Computation Rules and Logarithms: With Tables of Other Useful Functions

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Macmillan and Company, 1918 - Logarithms - 73 pages

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Page 81 - The best we can say of the work is that it is more interesting than any novel." — Queen's Quarterly. " After having read this admirable work, I take great pleasure in recommending it to all students and teachers of mathematics. The development and progress of mathematics have been traced by a master pen. Every mathematician should procure a copy of this book. The book is written in a clear and pleasing style." — DR. HALSTED, in American Mathematical Monthly. " A scholarship both wide and deep...
Page 82 - A Treatise on Algebra" AMD CHARLES L. HARRINGTON, MA, Head Master of Dr. J. Sack's School for Boys, New York. 1 6mo. Cloth. 9O cents. A thorough and comprehensive High School Arithmetic, containing many good examples and clear, well-arranged explanations. There are chapters on Stocks and Bonds, and on Exchange, which are of more than ordinary value, and there is also a useful collection of miscellaneous examples.
Page xli - For example, if a distance has been measured to the nearest hundredth of an inch, and found to be 205.46 inches, all five of the figures, including the zero, are significant. Similarly, if the measurement had shown the distance to be nearer to 205.40 than to 205.41 or to 205.39, the final zero would be also significant, and should invariably be retained, since its presence serves the most useful purpose of showing that this place of figures had been measured as well as the rest.
Page xli - A significant figure is any digit to denote or signify the amount of the quantity in the place in which it stands. Thus zero may be a significant figure when it is written, not merely to locate the decimal point, but to indicate that the quantity in the place in which it stands is known to be nearer to zero than any other digit.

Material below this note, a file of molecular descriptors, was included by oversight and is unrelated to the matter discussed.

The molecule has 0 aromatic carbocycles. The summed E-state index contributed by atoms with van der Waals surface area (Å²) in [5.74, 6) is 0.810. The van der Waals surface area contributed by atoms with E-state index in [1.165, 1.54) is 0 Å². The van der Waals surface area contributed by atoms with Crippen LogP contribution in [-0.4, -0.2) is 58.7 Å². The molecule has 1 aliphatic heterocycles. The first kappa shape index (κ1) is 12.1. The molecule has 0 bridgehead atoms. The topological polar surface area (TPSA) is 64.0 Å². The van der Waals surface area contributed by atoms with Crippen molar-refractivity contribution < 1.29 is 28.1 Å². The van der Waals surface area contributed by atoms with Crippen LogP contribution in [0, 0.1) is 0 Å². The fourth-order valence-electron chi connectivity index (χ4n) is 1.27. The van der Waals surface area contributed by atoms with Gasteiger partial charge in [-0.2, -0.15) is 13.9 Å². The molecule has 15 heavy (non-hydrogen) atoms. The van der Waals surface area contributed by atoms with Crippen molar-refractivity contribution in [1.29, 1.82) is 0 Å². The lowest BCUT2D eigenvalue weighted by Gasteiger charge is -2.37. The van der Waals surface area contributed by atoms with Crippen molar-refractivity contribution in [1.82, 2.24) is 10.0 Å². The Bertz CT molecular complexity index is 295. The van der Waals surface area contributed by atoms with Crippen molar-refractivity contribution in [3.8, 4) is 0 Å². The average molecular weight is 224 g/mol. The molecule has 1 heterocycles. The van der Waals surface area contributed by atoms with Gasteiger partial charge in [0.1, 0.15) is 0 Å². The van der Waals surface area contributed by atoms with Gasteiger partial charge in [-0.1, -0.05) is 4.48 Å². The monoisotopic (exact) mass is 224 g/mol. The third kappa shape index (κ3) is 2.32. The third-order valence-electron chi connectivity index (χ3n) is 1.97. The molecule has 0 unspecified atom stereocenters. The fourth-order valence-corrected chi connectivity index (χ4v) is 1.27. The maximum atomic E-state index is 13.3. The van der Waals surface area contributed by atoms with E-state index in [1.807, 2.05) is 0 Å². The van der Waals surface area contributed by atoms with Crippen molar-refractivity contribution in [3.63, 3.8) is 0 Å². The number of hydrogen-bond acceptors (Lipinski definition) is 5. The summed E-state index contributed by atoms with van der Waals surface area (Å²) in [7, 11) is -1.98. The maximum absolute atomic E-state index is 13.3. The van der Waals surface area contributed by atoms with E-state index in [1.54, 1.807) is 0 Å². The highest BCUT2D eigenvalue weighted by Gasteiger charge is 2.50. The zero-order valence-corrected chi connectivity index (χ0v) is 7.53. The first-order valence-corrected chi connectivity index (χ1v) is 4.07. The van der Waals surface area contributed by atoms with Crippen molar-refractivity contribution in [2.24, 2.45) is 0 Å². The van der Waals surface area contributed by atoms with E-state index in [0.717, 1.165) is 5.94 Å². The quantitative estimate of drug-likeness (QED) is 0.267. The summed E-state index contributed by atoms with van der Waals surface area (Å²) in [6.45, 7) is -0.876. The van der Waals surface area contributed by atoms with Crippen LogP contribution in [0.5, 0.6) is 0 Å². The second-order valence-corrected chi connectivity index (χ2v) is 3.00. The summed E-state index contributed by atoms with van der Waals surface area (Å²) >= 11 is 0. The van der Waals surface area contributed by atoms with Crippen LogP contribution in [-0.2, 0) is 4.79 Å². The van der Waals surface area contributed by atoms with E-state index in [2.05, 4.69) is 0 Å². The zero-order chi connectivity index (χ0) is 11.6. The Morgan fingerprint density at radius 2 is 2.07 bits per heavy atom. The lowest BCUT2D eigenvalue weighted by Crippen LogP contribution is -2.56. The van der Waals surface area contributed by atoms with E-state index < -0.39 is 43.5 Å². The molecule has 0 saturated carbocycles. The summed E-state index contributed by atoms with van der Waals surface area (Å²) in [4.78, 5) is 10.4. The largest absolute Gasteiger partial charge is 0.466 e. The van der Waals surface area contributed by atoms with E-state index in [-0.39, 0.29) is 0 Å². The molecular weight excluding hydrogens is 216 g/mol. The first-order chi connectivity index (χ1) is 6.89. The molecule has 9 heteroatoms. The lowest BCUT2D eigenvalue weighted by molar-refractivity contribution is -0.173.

Page xii - If several numbers are multiplied or divided, a given percentage error in any one of them will produce the same percentage error in the result.
Page vii - ... obtain all the accuracy which the field measurements will yield without wasting time by using more significant figures than are necessary. Professor Silas W. Holman* in the preface to his "Computation Rules and Logarithms" says; — "It would probably be within safe limits to assert that one-half of the time expended in computations is wasted through the use of an excessive number of places of figures, and through failure to employ logarithms." Final results should be carried to as many significant...
Page xxiv - ... numbers add their logarithms. Then look up the antilogarithm of their sum. The fact that numbers may be multiplied by adding their logarithms is the most basic property of logarithms. Example: Multiply 19 by 28: log 19 = 1.2788 log 28 = 1.4472 log product = 2.7260 product = antilog 2.7260 = 532 2. To divide one number by another, subtract the logarithm of the latter from that of the former. Then look up the antilogarithm of the difference. Example: Divide 532 by 28: log 532 = 2.7259 log 28 =...
Page 40 - Natural Sines and Cosines* NOTE. — For cosines use right-hand column of degrees and lower line of tenths. * From " Standard Handbook for Electrical Engineers,
Page xli - If the quantity had been written 205.4 instead of 205.40, the inference would be drawn either that the...
Page xii - In multiplication or division the relative accuracy of the product or quotient cannot exceed that of the factor whose relative accuracy is least.

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